Event 
Grading
component 
The event
occurred 
Required
proof 
you are
out of town at a conference or on a job interview 
homework 
any one of the two days before the homework
due date or on the homework due date 
conference registration, airline ticket,
interview invitation letter 
" 
exam 
the day of the exam 
conference registration, airline ticket,
interview invitation letter 
family
emergency 
homework 
any one of the two days before the homework due
date or on the homework due date 
"reasonable proof" confirming that
the emergency has occurred and specifying the emergency dates 
" 
exam 
any one of the two days before the exam date
or on the exam day 
"reasonable proof" confirming that the
emergency has occurred and specifying the emergency dates 
you’re
sick 
homework 
the
day before the homework due date 
a note from a health professional indicating
that on these days you were unable to function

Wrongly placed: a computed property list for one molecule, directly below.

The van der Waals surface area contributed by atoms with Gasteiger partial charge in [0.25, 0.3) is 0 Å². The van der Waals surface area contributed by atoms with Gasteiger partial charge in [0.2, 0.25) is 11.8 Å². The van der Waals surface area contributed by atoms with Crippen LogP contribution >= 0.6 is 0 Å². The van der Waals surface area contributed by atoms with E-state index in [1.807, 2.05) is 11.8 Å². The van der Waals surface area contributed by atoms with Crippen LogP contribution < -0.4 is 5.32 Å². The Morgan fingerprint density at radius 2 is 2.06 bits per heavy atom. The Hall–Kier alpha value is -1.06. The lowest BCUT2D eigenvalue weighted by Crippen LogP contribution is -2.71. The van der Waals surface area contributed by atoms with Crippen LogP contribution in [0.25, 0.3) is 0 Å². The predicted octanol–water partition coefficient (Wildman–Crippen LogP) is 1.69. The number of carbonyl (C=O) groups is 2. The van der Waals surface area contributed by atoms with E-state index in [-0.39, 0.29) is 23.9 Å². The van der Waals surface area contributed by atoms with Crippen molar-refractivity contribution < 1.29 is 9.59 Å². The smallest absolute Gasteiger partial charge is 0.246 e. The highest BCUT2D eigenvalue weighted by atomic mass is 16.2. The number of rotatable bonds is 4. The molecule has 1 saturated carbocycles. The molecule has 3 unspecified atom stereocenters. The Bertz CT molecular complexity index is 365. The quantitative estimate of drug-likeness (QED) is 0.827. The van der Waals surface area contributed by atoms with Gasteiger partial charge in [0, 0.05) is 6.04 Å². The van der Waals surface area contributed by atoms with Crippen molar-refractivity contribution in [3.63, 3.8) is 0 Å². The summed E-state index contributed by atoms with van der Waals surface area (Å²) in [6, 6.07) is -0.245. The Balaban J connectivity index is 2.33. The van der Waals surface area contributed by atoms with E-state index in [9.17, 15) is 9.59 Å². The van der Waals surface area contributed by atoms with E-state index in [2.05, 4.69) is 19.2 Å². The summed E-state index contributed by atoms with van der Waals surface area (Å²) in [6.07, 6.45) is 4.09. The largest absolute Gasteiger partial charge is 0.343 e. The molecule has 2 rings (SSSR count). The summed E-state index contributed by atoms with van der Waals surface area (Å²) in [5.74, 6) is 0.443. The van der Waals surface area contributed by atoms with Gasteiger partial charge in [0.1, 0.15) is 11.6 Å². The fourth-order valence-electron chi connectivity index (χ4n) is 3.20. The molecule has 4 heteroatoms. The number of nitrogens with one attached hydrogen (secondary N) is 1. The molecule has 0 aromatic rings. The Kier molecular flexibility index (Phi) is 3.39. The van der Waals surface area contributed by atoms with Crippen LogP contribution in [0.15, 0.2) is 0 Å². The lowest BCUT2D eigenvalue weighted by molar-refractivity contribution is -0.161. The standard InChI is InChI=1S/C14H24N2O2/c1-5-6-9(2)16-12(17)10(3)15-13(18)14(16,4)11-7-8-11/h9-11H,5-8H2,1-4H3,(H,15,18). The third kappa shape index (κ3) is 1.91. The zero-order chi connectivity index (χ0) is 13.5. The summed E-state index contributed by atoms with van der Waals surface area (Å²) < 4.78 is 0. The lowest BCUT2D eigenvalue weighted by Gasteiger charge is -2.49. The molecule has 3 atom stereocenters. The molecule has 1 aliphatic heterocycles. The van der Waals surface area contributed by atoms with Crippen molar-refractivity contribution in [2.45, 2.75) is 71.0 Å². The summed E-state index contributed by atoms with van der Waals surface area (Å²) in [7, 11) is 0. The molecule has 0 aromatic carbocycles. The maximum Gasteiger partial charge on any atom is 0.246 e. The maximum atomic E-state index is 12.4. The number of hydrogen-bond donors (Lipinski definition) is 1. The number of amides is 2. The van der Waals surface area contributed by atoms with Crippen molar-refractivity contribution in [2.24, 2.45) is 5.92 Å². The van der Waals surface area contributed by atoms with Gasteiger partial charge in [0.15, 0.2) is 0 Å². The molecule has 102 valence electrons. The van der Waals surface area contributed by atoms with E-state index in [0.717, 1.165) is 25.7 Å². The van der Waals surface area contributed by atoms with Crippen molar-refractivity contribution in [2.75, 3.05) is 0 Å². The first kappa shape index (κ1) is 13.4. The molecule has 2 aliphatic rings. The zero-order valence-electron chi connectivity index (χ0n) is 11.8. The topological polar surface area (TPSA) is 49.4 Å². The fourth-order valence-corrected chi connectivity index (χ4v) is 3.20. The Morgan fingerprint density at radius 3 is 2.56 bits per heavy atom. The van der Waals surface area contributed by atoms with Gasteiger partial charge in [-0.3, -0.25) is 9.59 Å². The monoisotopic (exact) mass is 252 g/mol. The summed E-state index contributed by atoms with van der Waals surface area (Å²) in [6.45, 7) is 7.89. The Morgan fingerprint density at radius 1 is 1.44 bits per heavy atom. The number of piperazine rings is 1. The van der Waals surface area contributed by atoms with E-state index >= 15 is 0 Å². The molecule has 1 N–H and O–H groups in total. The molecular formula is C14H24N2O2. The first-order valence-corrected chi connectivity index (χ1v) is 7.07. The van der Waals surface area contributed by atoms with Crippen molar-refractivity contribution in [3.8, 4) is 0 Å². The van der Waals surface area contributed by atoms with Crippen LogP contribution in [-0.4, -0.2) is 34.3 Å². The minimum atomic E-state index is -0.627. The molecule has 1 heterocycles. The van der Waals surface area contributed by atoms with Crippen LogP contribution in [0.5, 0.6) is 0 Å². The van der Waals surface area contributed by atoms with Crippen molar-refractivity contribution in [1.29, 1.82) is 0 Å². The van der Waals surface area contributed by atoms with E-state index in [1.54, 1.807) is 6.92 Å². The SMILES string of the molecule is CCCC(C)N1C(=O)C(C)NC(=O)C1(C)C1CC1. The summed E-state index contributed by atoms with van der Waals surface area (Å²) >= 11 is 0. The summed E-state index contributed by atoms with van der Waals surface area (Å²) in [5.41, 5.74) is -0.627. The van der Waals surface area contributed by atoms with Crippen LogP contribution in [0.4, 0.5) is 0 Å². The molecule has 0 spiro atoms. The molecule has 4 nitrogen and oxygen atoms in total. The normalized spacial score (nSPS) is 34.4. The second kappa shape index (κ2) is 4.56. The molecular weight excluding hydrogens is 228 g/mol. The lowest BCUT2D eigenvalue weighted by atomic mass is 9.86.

" 
exam 
one of the two days before the exam day or on
the exam day 
a note from a health professional indicating
that on these days you were unable to function 
Excuses will not
be granted in any other cases or without satisfying the above requirements.
To be considered
a legitimate reason, you need to provide Prof. Haas with the required proof as
soon as possible.
(Unless specified otherwise, the source is the course textbook)
Week of January 9: Chapter
1
Week of January 16:
Chapter 2
Week of January 23:
Chapter 2
Week of January 30:
Chapter 2 (again) + Chapter 3
Week of February 6:
Section 1.4 + Chapter 3
Week of February 13:
Chapter 3 (again) + Chapter 4
Week of February 20:
Chapter 4
Week of February 27:
Chapter 4 (again)
Week of March 20: Chapter
4 (again)
Week of March 27: Chapter
5
Week of April 3: Chapter 5
(again)
Week of April 10: Chapter
6
Week of April 17: Chapter
6 (again)
Week of April 24:
Chapter 8
Homework
Sets and Other Handouts
There will be about 68 assignments in this course. Each
assignment is due in class two weeks after its distribution:
HW#1 is due: Wednesday, January
25, 11:30am, in class
HW#2 is due: Monday, February
13, 11:30am, in class
HW#3 is due: Monday, March 6,
11:30am, in class
HW#4 is due: Wednesday, April
5, 11:30am, in class
HW#5 is due: Monday,
April 24, 11:30am, in class